Medicare is a blessing for millions of older Americans, but understanding how to make the system work for you can take time. It’s important, though, because getting the coverage you need means knowing where to start and what’s best for you. Medicare is a fluid system and there are often changes, but the best approach to getting started is to take it a step at a time until you understand the terminology and where to look to ensure your healthcare coverage needs are being met.
You’re officially eligible for Medicare three months to the day before you turn 65, unless you’re previously qualified due to a disability. You’ll sign up for Medicare through the Social Security Administration, which will be your primary point of contact for all questions and problems going forward. If you’ve already begun taking Social Security before age 65, you’ll be automatically registered for Medicare Part A, which covers care in clinics, hospitals and other facilities, as well as Part B, which pays for services from doctors and other care providers. Otherwise, it’ll be necessary to go through the registration process yourself.
Do some research
Bearing in mind your individual health needs, spend some time researching the different parts of Medicare so you know what plans you’ll need to enroll in. One important thing to remember is that Medicare has coverage gaps that you may need to fill by finding a supplementary plan. That’s where things can get a little tricky, especially if it’s all Greek to you, so doing some homework up front is worth the time in the long run.
Medicare is comprised of different parts and it can be a little confusing trying to keep them all straight. If it helps, try thinking of Medicare Part A as covering medical facilities, and Part B as covering medical providers. Plan C is a bit different. It works like a private insurance plan providing an alternative to Parts A and B so that enrollees can find the coverage that meets their specific needs. Plan D offers prescription drug plans, an important piece of the pie considering the high price of prescription medication.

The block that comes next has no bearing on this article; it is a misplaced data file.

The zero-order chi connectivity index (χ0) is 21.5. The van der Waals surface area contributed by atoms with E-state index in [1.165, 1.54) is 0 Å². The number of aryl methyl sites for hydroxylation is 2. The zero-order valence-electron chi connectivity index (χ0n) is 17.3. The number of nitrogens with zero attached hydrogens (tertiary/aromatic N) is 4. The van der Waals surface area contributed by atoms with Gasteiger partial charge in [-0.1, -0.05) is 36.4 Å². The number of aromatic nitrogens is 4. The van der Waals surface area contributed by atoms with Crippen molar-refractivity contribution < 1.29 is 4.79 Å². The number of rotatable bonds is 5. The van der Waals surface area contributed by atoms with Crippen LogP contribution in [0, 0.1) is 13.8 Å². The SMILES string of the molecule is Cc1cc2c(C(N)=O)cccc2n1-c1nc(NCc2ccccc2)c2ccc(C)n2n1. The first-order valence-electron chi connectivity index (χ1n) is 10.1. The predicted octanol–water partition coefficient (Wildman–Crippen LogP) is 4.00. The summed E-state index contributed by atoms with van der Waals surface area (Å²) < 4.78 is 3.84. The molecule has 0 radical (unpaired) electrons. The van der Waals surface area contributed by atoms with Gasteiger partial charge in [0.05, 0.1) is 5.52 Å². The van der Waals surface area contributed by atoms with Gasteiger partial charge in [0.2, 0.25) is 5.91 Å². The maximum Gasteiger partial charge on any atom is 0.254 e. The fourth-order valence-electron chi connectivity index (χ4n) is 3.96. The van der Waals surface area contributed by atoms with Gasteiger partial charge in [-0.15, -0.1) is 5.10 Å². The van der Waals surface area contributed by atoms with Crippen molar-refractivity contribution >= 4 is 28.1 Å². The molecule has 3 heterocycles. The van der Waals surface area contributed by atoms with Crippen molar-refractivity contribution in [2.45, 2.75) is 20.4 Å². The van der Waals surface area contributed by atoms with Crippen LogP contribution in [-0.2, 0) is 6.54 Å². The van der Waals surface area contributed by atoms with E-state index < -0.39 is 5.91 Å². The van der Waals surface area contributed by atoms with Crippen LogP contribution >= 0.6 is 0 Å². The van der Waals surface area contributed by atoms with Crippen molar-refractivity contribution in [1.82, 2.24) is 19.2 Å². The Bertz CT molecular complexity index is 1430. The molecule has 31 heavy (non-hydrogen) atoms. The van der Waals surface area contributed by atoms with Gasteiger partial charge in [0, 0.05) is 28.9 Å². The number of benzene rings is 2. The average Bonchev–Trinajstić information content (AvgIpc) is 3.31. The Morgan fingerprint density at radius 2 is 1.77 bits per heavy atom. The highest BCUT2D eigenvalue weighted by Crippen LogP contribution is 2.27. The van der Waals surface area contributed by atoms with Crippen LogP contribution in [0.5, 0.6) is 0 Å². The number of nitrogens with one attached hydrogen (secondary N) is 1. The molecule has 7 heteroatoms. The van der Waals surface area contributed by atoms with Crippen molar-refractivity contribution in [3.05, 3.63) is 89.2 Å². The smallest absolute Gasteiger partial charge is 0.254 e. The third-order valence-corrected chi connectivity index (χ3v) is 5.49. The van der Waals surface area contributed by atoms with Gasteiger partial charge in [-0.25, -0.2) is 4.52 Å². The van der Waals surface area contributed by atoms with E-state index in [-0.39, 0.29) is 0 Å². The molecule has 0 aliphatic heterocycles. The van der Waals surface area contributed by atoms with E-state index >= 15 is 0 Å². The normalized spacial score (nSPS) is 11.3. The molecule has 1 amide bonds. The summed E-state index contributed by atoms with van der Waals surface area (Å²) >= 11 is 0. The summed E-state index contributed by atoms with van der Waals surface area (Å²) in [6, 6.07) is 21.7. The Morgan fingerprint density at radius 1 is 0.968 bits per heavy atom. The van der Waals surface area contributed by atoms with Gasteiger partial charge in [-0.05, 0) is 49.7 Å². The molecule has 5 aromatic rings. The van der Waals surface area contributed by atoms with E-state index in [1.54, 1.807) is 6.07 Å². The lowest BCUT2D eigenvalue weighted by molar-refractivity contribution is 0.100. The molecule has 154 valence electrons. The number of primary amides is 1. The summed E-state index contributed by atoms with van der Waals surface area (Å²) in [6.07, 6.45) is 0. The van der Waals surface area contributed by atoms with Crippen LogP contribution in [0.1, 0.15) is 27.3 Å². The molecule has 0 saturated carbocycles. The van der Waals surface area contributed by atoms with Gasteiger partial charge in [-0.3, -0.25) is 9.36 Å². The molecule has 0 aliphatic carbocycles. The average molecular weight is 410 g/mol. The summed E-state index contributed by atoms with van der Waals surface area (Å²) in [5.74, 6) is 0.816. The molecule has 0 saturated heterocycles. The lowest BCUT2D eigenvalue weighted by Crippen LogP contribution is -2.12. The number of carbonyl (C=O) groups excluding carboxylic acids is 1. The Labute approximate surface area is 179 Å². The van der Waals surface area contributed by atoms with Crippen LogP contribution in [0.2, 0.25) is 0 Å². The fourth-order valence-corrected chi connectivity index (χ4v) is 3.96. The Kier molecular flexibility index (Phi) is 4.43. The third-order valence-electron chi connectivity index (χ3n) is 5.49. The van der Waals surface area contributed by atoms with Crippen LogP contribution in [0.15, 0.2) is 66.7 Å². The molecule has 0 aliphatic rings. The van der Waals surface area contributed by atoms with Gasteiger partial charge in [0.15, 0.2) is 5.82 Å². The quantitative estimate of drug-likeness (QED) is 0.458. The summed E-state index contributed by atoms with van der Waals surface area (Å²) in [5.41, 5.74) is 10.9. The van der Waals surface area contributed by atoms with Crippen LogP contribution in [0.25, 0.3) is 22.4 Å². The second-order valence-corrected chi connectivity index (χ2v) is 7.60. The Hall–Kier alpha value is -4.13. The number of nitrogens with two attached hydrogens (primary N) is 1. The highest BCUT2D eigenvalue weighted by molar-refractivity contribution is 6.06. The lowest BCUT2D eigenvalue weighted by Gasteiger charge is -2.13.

You can select original Medicare (A and B) or Part C (also known as Medicare Advantage). Advantage covers both Parts A and B and many Advantage plans also cover hearing, vision and dental coverage. Out-of-pocket costs may be lower with Advantage, though be aware that plans have a yearly cap on out-of-pocket costs, which means that when you’ve reached the limit you pay nothing for covered services the balance of the year.
If you need prescription coverage, you must join a Part D plan if you select original Medicare; if you’re enrolled in Medicare Advantage, you must get prescription coverage through that plan (in most cases). If you’re already enrolled in other prescription coverage (such as through work), you’ll need to find out how it will affect Part D coverage.
If you choose Original Medicare and need help meeting coinsurance, copayments and deductibles, you can purchase a Medigap policy through a private insurer (Medigap is designed to fill some of the gaps in Original Medicare). However, Medigap doesn’t cover dental or vision, long-term care or private nursing. You may be able to retain plan coverage through someone else, like the government or an employer, along with your Medicare coverage. To sum it all up, you can add coverage with both a supplemental or Medigap policy, along with a Part D prescription policy; or you can go with a Medicare Advantage plan.
Where to turn
Reach out to Social Security for answers to questions about your coverage options or anything that’s not making sense, or visit Medicare.gov for useful information about navigating the Medicare system. You’ll find abundant information designed for individuals like you, who are are newly enrolled in Medicare but might not be very tech savvy. For Medicare Advantage plans, you can visit Medicare.org. Alternatively, you can find a Medicare adviser who can walk you through some of the steps necessary to find the right plan for you.
Applying for Medicare coverage can seem overwhelming but isn’t as difficult as you may think. Once you understand how the parts and plans work together, it all starts to make sense. And remember, there are plenty of online information tools to help guide your steps.
This is a guest post by Sharon Wagner. Sharon Wagner created SeniorFriendly to provide helpful advice to seniors on how to stay healthy and make the most out of life. She also wrote the book “The Ultimate Guide to Senior-Friendly Workouts, Fitness Gear, Healthy Recipes, and More.